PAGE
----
After the ceremony, the now husband and wife were crowded with people offering their congratulations. I had kept myself close to Geillis should she need anything else but she was in her element, not allowing any distance between her and Murtagh as they both sipped their prosecco, both of them with one arm tightly wrapped around the other. I made it my mission to find Joe in amongst the hundred or so people that were milling around in the sunshine. Popping onto my toes to see over the group that had amassed outside the front door of the house, I was suddenly unsteadied by a tap to my shoulder.

“Sorry lass, didn’t mean to scare you. Thought ye could do with one of these,” a silky Scottish accent made me turn around, my stomach immediately dropping into my feet.

He was even more beautiful this close up. The mouth that had held my attention so thoroughly the night before split open and showed me his perfectly straight white teeth as I realised, again, that I was staring at his mouth. He held out a flute of prosecco for me.

“Oh, thank you. Very much appreciated,” holding the glass up to my mouth before I could say something stupid, I took a fairly large drink and he held up a hip flask to me in a toast.

“Ye’ve done a fine job corralling Geillie today, the whole thing’s gone off without a hitch. Slainte.”

“You said that last night. What does it mean?” I asked, taking another sip to steady my nerves. I could feel the hairs on my arm standing on end and hoped he didn’t notice.

“Oh, just a wee toast. Good health and all that,” he said as he rocked back on his heels before slipped the hip flask into a furry pouch thing that hung from a chain belt across his hips.

“What else are you hiding in that thing? Does Murtagh know his best man is drunk on the job?” I teased, painfully trying to be flirty. God, I was out of practice.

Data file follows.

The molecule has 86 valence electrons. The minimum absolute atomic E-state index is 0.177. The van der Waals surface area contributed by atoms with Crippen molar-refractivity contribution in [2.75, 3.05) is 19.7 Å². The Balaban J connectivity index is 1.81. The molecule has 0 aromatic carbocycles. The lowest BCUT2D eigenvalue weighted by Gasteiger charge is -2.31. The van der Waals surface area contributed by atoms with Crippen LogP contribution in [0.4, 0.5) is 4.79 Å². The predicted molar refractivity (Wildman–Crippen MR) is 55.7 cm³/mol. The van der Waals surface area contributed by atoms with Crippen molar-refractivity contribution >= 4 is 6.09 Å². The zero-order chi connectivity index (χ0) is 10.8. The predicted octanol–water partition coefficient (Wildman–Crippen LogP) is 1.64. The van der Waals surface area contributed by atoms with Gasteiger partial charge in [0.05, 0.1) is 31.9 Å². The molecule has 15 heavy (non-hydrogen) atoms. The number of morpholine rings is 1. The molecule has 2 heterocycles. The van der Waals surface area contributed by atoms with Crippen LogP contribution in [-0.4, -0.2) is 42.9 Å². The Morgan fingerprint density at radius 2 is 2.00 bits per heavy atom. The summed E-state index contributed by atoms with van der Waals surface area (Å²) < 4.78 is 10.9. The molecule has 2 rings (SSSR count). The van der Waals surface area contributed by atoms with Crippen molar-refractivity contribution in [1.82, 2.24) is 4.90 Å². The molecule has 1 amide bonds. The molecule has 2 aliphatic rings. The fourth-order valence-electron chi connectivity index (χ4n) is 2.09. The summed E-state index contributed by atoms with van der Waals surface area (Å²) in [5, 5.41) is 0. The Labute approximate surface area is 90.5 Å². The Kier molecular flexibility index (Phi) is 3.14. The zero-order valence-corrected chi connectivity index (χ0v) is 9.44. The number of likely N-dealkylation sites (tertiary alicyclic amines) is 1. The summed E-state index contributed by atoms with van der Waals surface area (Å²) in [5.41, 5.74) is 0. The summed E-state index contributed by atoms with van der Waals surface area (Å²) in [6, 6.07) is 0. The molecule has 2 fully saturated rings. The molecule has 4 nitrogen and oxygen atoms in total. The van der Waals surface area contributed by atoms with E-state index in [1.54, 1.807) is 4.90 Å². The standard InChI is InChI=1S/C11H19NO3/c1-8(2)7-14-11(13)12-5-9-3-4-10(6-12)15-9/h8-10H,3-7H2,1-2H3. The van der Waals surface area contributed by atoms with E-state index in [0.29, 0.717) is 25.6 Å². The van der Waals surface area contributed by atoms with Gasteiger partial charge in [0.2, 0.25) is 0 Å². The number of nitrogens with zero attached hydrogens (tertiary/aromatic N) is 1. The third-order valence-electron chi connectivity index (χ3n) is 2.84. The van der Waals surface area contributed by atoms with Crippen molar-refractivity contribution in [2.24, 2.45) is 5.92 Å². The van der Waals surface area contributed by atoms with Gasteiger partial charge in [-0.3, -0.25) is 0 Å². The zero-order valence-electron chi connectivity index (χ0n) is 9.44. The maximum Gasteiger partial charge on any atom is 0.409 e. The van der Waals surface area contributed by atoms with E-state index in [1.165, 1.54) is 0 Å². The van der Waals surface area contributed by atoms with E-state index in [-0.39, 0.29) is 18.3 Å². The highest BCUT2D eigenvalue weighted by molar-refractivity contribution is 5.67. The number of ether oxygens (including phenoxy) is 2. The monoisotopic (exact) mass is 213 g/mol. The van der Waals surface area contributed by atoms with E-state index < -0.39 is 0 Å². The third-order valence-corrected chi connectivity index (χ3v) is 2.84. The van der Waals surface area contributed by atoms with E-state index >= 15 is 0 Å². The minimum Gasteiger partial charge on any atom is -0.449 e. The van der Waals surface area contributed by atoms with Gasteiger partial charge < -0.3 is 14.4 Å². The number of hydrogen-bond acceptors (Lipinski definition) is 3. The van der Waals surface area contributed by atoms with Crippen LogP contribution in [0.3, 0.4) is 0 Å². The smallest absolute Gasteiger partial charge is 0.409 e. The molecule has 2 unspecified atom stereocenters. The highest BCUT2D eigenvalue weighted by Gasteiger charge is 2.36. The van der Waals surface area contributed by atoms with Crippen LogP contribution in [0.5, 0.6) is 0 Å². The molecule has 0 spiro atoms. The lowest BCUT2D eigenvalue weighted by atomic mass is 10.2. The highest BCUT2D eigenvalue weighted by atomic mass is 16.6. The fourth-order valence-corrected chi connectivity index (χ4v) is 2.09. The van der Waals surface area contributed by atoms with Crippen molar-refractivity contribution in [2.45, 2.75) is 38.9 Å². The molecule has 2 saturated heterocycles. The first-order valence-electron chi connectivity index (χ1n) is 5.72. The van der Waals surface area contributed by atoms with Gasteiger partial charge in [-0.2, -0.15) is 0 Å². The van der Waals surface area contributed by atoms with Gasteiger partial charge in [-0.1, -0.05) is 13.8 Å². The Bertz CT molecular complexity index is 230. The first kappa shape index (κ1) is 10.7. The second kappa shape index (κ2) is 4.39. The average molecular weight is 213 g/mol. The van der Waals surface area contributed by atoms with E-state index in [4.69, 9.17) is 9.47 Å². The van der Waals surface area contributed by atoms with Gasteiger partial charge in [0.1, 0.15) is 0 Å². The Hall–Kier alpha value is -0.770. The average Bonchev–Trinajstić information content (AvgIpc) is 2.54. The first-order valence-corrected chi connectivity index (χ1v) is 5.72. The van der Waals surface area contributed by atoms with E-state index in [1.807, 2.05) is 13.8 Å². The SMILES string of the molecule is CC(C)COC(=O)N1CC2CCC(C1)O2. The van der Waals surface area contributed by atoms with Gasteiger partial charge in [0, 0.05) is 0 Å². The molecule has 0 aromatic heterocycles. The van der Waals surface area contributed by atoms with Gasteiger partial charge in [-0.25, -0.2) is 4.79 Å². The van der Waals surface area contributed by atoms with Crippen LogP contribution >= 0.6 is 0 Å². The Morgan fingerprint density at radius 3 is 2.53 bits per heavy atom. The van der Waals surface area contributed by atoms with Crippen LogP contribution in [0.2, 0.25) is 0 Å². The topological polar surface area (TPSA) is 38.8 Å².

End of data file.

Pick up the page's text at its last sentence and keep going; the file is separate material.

“I imagine he's counting on it. I would wager all the men here have a flask in their sporran,” he grinned cheekily, setting parts of me on fire that had been frozen for quite some time. “I’m sorry we haven’t met before just now, I’m Jamie Fraser. Best man, for my sins,” he stepped back in an informal bow, held his hand out to me and I placed mine in his.

“Claire Beauchamp. It’s very nice to meet you although to be honest, I had thought of myself as maid of honour and best man in one tidy little package.”

He blushed and in my peripheral vision, I noticed his fingers tap against his the material of his gorgeous kilt that was resting on his thigh.

Shifting his weight that little farther back gave me allowed me to take in the full view. A man in a full traditional kilt was quite a sight to behold and he wore it incredibly well, tall and strong. The brown tweed jacket fitted his shoulders beautifully and I noticed the colours of his tartan on his kilt, a claim to his family name. Most men at the wedding were wearing kilts but not a single one was wearing it the way Jamie Fraser was.

“Aye, Murtagh was quite upset that I havenae been here for the whole of the planning. I was away, ye see. But I don’t doubt you have done your utmost to keep the both of them happy, Mrs Beauchamp.”

“Let me assure you, it’s Ms Beauchamp,” I tried not to sound too bitter. His eyebrows raised for an infinitesimal moment and then became determined, his eyes slightly narrowing on me.

“Well, that’s good to know, Ms Beauchamp. I wouldnae want to be causing any friction between lovers when I ask ye to dance later on,” his eyes sparkled.

“Geillis told me about the dancing yesterday. I have to say I’m quite nervous, I’m really not very graceful at the best of times,” I admitted, my words somehow permeating my limbs as I awkwardly moved from one foot to the other.

“A ceilidh isn’t really a dance as much as it’s a contact sport but dinna fash Sassenach,” a couple in the crowd fought their way past us towards Murtagh and Geillis and he was forced to push himself closer to me, his hand coming to the small of my back to keep me steady and his breath inadvertently landing on the side of my neck, sending shivers down my spine. “I’ll look after you.”